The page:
Posted by Jeffrey Feingold on 06.02.16
Contractors can gain considerable benefits through federal and state research & development (R&D) tax credits. Knowing the specifics about eligibility, which party has rights and risks and how the credits are calculated can go a long way in maximizing your tax savings.
Construction project R&D is unlike typical manufacturing R&D where the business component is often obvious. Either a new product is being developed, or an existing product is improved. With a construction project, the business component is the design of the property that is ultimately built for the customer. This means that the design might relate to an entire building, a building system (e.g., HVAC or plumbing) or an infrastructure project like a bridge or highway. Therefore, it’s critical to know who has the rights to the tax credits.
In determining whether a contractor qualifies for the R&D credit, an important first step is a review of the pertinent contracts. To make this determination, an experienced R&D specialist should conduct a thorough contract analysis. It is also essential to document how the project meets the IRS’s four-part test for qualifying R&D activities, as well as to identify the different costs associated with the contract work, such as labor, materials and subcontractors. The potential ability for a customer to claim the R&D credit can be used by the construction companies in contract negotiations or bid-and-proposal requests. Determining which party has the rights and risks really comes down to which party retains ownership over the process, developed process and intellectual property.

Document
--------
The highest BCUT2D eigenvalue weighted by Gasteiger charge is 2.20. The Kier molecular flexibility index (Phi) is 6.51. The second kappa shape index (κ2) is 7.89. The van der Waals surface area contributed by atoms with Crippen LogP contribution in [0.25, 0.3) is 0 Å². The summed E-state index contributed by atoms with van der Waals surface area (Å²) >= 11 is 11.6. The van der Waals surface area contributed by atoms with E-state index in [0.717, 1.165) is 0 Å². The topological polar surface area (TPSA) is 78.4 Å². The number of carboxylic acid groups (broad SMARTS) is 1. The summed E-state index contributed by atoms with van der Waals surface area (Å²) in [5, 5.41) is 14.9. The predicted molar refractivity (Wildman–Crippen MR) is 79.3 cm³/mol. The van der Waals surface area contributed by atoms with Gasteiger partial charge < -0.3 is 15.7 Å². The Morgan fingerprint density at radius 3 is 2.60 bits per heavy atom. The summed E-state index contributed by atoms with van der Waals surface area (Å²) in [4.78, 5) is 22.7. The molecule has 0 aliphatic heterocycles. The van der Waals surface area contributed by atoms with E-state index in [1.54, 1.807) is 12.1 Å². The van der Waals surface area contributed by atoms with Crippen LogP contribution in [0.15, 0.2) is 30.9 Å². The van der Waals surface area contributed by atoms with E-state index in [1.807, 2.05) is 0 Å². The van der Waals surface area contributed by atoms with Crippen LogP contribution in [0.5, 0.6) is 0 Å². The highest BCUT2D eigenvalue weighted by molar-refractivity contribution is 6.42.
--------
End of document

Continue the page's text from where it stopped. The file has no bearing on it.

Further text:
The R&D tax credit is calculated in one of two ways:
The federal tax credit can be carried forward for up to 20 years and, depending on your company’s filing deadline, can be retroactive for the prior three years. State carryforwards are different—in some states, the tax credit can be carried forward indefinitely.
Depending on your company’s tax return filing deadline, it may be eligible to claim the federal R&D tax credit for the prior three years and the state credit for the prior four years.
The R&D tax credit can be a lucrative incentive for innovative businesses. Given the new permanent nature of the tax credit, now is the time to consider whether activities performed by your company qualify for major cash-saving tax credit opportunities.
Tax Point Advisors, a firm with expertise in working with small and midsize companies, works with businesses that may qualify for R&D tax benefits. For more information, read our e-book: The Contractor's Guide to R&D Tax Credits, contact us at (800) 260-4138, or please leave us a message below.